The truth: Nadine’s parents are middle class, and live in Saudi Arabia. She came to Egypt to study. She lives alone in an apartment, not a villa. Her father paid for the apartment over the space of three years, and had to wait another year before he had saved enough money to actually make it habitable. Nadine had been living with her grandparents in Giza, which was a two hour commute both to and from her college. Her grandfather was bedridden and her grandmother was also taking care of two other grandchildren, both of whom had Down’s Syndrome. Tired of the commute and of being an added burden on her grandmother, Nadine asked her father to live in the apartment nearer to her university. Her dad called her a dozen times a day on a special Saudi line (to save money) to make sure she was okay. She held no parties. She was a “good girl.” The boy the papers said she gave LE 40,000 to was a boy who was thinking of proposing to her. No money was ever exchanged. And she wasn’t his girlfriend in the way the papers insinuated she was—the coroner told her dad that she was a virgin. Blood tests showed there was no drink or drugs in either of the girl’s systems and no drink or drugs were found in the apartment.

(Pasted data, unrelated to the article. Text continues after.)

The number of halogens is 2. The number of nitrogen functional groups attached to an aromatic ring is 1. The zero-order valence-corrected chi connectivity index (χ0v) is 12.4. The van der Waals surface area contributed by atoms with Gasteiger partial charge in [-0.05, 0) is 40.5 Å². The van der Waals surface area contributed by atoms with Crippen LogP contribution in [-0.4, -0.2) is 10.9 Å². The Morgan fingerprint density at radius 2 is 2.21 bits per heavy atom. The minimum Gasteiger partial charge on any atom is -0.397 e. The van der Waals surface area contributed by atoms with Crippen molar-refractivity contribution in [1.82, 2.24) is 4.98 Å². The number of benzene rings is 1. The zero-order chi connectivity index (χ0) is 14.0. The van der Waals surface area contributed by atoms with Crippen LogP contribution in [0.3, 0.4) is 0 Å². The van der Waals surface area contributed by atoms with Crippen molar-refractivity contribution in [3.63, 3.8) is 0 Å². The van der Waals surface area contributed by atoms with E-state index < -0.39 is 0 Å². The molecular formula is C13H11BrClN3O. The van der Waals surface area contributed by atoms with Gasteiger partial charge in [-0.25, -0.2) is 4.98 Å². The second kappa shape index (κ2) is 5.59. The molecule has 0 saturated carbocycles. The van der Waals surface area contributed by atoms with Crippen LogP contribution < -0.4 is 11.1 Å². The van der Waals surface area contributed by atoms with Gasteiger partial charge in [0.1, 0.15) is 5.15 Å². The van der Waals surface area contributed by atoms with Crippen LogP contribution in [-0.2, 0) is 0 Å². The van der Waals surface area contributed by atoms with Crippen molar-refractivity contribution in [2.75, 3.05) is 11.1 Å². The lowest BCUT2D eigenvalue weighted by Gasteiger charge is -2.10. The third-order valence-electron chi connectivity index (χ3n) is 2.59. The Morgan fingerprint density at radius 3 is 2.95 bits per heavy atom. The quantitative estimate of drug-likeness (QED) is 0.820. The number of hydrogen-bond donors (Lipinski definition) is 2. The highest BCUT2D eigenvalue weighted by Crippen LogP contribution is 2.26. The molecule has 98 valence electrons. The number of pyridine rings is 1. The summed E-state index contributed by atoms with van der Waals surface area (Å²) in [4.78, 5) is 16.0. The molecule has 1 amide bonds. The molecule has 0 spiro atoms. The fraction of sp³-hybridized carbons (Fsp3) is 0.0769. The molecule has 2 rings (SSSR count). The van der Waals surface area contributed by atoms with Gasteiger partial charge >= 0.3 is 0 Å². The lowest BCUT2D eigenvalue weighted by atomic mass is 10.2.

“My daughter has just been killed and I have to ask the coroner if she was a virgin to salvage her reputation,” said her father on TV as he struggled to hold back tears. “I had to cancel the funeral because of what the press has reported. Haram what they did. Publish lies. Nahsh a’rad alnas [An Arabic phrase that translates as "clawing the honor of people."] If any of it was true, then write it! But if it’s not, then don’t ruin the memory of an innocent girl who died a horrible death.”